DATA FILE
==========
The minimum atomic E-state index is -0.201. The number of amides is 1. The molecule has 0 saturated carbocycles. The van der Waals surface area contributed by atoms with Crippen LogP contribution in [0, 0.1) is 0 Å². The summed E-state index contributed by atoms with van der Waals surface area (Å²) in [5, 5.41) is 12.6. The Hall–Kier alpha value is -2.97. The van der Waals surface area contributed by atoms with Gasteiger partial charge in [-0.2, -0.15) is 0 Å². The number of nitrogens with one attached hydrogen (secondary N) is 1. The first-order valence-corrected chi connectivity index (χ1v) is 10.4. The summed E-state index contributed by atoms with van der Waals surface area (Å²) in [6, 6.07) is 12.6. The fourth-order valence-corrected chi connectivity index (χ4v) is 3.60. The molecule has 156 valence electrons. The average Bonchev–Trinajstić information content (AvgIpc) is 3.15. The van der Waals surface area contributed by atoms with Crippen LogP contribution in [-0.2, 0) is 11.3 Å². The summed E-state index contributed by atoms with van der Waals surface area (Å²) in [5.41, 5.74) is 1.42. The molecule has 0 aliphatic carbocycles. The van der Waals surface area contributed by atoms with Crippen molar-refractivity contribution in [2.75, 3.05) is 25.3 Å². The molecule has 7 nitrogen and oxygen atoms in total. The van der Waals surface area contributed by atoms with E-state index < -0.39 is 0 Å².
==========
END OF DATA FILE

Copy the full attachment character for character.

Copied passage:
The minimum atomic E-state index is -0.201. The number of amides is 1. The molecule has 0 saturated carbocycles. The van der Waals surface area contributed by atoms with Crippen LogP contribution in [0, 0.1) is 0 Å². The summed E-state index contributed by atoms with van der Waals surface area (Å²) in [5, 5.41) is 12.6. The Hall–Kier alpha value is -2.97. The van der Waals surface area contributed by atoms with Gasteiger partial charge in [-0.2, -0.15) is 0 Å². The number of nitrogens with one attached hydrogen (secondary N) is 1. The first-order valence-corrected chi connectivity index (χ1v) is 10.4. The summed E-state index contributed by atoms with van der Waals surface area (Å²) in [6, 6.07) is 12.6. The fourth-order valence-corrected chi connectivity index (χ4v) is 3.60. The molecule has 156 valence electrons. The average Bonchev–Trinajstić information content (AvgIpc) is 3.15. The van der Waals surface area contributed by atoms with Crippen LogP contribution in [-0.2, 0) is 11.3 Å². The summed E-state index contributed by atoms with van der Waals surface area (Å²) in [5.41, 5.74) is 1.42. The molecule has 0 aliphatic carbocycles. The van der Waals surface area contributed by atoms with Crippen molar-refractivity contribution in [2.75, 3.05) is 25.3 Å². The molecule has 7 nitrogen and oxygen atoms in total. The van der Waals surface area contributed by atoms with E-state index < -0.39 is 0 Å².